The salad was a cascading waterfall down the center of the table of everything that you could think of to put into a salad. The dinner was served buffet style with guest sitting all over the decks on both levels. Finally, the piece de resistance arrived: a three-tiered wedding cake that was melt in your mouth…died and gone to heaven….a real feel good all over treat! Just after they cut the cake…the skies opened up and God celebrated with a thunder and lightening storm accompanied by heavy rain drops and hail! What fun! Other than moving the cake under an awning the party continued as though the storm didn’t exist. It was a short-lived storm that settled the dust on the gravel road for our way home just before dusk. The young folks continued to party into the night!

Thursday, August 20, 2009

Las Vegas...Provo....Jackson Hole

BLOG ONE OF MONTANA TRIP Las Vegas. Provo, Jackson Hole

July 21st, 2009 Las Vegas, Nevada

In June we received an invitation to attend a 50th Wedding Anniversary party for some friends who were our neighbors from about 1967 to 1988 for July 25th in Montana. We moved from the neighborhood in 1988 and they moved from sunny California to Montana in 1996. Over the years we’ve kept in touch and actually visited their new home build several miles down a gravel road up against the Bitterroot Mountains about ten years ago.

What a great excuse to plan a road trip! On Donner, on Blitzer, to the computer we flew; blazing a trail to the mountains we knew….. By July 1st we had hotels reserved and the loose knit plan of our route for an eleven day road trip that would take us from California, through Nevada, Utah, Wyoming and Montana. After that we planned to drive from Montana through Idaho, Oregon and back into California with our final stop in San Francisco to visit with children who live there.

One minor detail created a concern … I would be in the middle of blogging daily reports on the 2009 Tour de France along with a Journal and photos that I’d made as we followed the Tour in 2004 on a three month trip to Europe. The Bradenton Newspaper in Florida was counting on my Blog for their Travel Section. I set to work preparing all of my Blogs and photos in advance so that I would be ready to put them in each day as we traveled. The reports on the 2009 Tour de France would have to be created daily and then everything entered as we find Internet access along the way!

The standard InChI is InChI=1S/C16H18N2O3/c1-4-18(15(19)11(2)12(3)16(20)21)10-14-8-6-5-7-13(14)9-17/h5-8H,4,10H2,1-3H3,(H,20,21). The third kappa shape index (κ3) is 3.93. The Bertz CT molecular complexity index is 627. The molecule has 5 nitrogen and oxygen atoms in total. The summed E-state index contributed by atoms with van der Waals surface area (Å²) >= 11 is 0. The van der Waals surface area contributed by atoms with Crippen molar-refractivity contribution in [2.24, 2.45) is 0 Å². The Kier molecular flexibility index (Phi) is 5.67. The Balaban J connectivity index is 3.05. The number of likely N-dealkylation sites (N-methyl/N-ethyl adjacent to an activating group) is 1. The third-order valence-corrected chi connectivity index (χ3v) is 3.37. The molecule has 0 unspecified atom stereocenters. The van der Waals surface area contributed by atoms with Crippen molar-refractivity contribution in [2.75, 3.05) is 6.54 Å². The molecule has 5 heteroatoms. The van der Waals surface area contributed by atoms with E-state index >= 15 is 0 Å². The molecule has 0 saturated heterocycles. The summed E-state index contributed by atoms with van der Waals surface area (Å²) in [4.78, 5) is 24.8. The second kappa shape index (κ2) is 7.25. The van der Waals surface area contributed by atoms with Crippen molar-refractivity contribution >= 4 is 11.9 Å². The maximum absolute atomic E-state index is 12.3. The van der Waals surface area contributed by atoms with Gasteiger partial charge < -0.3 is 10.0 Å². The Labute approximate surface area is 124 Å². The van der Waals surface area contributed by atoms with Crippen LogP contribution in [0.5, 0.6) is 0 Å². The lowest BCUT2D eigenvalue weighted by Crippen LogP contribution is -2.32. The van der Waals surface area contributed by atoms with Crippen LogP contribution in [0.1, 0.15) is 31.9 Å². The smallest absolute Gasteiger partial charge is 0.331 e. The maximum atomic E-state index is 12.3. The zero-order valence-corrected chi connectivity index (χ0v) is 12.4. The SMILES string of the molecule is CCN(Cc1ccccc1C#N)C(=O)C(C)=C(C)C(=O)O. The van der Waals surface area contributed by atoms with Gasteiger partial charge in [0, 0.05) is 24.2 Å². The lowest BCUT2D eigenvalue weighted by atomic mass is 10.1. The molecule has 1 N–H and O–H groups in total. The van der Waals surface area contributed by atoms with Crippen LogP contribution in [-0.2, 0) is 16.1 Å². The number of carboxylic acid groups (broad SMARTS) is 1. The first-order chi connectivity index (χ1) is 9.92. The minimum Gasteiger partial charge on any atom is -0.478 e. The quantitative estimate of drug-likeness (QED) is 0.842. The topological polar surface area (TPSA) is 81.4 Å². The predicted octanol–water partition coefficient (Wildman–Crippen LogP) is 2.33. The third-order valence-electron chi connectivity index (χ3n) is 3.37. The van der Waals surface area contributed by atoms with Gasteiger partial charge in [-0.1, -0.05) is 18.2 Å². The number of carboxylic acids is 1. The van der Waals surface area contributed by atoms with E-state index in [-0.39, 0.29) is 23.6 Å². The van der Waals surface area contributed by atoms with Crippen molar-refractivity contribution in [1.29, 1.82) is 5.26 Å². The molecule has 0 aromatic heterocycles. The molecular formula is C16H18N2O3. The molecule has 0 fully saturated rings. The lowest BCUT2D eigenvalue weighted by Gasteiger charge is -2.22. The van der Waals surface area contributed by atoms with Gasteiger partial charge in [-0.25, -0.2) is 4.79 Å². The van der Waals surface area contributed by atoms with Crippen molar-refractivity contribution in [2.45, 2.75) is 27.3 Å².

We left this morning on our first leg that took us across the desert from Orange County to Las Vegas. Because we couldn’t leave until I posted my Blog after the race; it was a late start and we didn’t arrive in Las Vegas until about 5 pm. We got off the freeway way too early and inched along the Casino Strip for what seemed like an hour. The good news is that it was a perfect way to see all of the new Casinos along the Strip! And, our Prius automobile only uses gasoline when we are moving, so it didn’t take extra gas for the tortoise drive down Las Vegas Boulevard! Yes, we are very economical when traveling and average about fifty miles to the gallon.

Finally arrived at our Econo Lodge on the north end of the Strip; checked in and then headed back to the Strip for a closer look at some of the Casinos. We found free parking at the Bellagio Hotel and enjoyed reminiscing about previous stays as we strolled through the lobby under the gaudy but magnificent ceiling of two thousand hand-blown glass flowers designed by the world renowned artist, Dale Chihuly. As we pushed through the revolving doors into the heat of the night we watched a water show beginning in the lake in front of the Hotel. Moving around the walkways to the music of Frank Sinatra we watched the water dance and shoot towering jags into the night sky.

We joined the thongs of tourist in their brief outfits strolling along the Las Vegas Boulevard from Casino to Casino; the desert temperature was dry but hovering around one hundred degrees give or take ten. We finally found a place to cross the street and then came back on the other side through the Paris Casino; yes, we’ve stayed there before also when time was short and money was plentiful. Now we have lots of time and less money so travel is done more economically; but, we’ve found that it adds a bit of fun to find the bargains both here in the USA and in Europe.

Back across the street, stopped for another romantic interlude at the Bellagio Hotel Water Show before finding the car and heading home for the night. We have Wireless Internet here in the hotel so we’ll stay to watch the Tour de France on our computers before posting my Blog after the race. Tomorrow will be another hot day of driving as we head north into Utah.

Wednesday, July 22, 2009 Provo, Utah